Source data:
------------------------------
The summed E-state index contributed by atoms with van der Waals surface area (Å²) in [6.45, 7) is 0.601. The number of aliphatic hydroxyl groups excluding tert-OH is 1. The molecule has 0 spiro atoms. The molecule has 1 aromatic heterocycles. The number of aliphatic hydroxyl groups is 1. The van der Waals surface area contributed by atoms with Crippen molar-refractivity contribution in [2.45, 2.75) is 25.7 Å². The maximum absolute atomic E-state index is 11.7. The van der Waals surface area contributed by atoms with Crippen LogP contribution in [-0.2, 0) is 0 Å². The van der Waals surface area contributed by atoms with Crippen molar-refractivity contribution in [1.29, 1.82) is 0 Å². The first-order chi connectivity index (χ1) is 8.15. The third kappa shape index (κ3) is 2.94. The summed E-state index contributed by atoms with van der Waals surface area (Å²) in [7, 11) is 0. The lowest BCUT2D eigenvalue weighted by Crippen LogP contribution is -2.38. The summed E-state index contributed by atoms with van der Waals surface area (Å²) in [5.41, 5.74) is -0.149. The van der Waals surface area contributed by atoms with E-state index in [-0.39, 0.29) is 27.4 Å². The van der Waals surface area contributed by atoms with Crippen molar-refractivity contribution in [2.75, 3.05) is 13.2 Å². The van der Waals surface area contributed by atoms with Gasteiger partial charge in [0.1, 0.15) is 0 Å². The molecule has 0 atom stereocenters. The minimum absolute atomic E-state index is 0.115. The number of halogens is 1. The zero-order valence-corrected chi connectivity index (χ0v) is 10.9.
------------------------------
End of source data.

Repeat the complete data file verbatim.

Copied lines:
The summed E-state index contributed by atoms with van der Waals surface area (Å²) in [6.45, 7) is 0.601. The number of aliphatic hydroxyl groups excluding tert-OH is 1. The molecule has 0 spiro atoms. The molecule has 1 aromatic heterocycles. The number of aliphatic hydroxyl groups is 1. The van der Waals surface area contributed by atoms with Crippen molar-refractivity contribution in [2.45, 2.75) is 25.7 Å². The maximum absolute atomic E-state index is 11.7. The van der Waals surface area contributed by atoms with Crippen LogP contribution in [-0.2, 0) is 0 Å². The van der Waals surface area contributed by atoms with Crippen molar-refractivity contribution in [1.29, 1.82) is 0 Å². The first-order chi connectivity index (χ1) is 8.15. The third kappa shape index (κ3) is 2.94. The summed E-state index contributed by atoms with van der Waals surface area (Å²) in [7, 11) is 0. The lowest BCUT2D eigenvalue weighted by Crippen LogP contribution is -2.38. The summed E-state index contributed by atoms with van der Waals surface area (Å²) in [5.41, 5.74) is -0.149. The van der Waals surface area contributed by atoms with E-state index in [-0.39, 0.29) is 27.4 Å². The van der Waals surface area contributed by atoms with Crippen molar-refractivity contribution in [2.75, 3.05) is 13.2 Å². The van der Waals surface area contributed by atoms with Gasteiger partial charge in [0.1, 0.15) is 0 Å². The molecule has 0 atom stereocenters. The minimum absolute atomic E-state index is 0.115. The number of halogens is 1. The zero-order valence-corrected chi connectivity index (χ0v) is 10.9.